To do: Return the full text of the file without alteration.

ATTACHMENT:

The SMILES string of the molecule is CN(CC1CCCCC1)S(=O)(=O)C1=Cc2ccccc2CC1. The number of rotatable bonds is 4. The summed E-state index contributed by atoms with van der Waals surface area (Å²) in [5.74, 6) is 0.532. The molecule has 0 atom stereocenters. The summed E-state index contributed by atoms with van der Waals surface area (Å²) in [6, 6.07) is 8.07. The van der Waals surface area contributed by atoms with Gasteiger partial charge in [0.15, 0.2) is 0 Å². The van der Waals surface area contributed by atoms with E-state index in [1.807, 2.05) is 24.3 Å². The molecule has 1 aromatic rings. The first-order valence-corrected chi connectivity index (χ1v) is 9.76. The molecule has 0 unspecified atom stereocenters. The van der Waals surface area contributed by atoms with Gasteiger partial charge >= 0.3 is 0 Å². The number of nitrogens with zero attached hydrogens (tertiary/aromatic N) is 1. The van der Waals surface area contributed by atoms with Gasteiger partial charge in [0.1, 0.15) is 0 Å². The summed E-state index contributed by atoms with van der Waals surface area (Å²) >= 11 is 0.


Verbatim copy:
The SMILES string of the molecule is CN(CC1CCCCC1)S(=O)(=O)C1=Cc2ccccc2CC1. The number of rotatable bonds is 4. The summed E-state index contributed by atoms with van der Waals surface area (Å²) in [5.74, 6) is 0.532. The molecule has 0 atom stereocenters. The summed E-state index contributed by atoms with van der Waals surface area (Å²) in [6, 6.07) is 8.07. The van der Waals surface area contributed by atoms with Gasteiger partial charge in [0.15, 0.2) is 0 Å². The van der Waals surface area contributed by atoms with E-state index in [1.807, 2.05) is 24.3 Å². The molecule has 1 aromatic rings. The first-order valence-corrected chi connectivity index (χ1v) is 9.76. The molecule has 0 unspecified atom stereocenters. The van der Waals surface area contributed by atoms with Gasteiger partial charge >= 0.3 is 0 Å². The number of nitrogens with zero attached hydrogens (tertiary/aromatic N) is 1. The van der Waals surface area contributed by atoms with Gasteiger partial charge in [0.1, 0.15) is 0 Å². The summed E-state index contributed by atoms with van der Waals surface area (Å²) >= 11 is 0.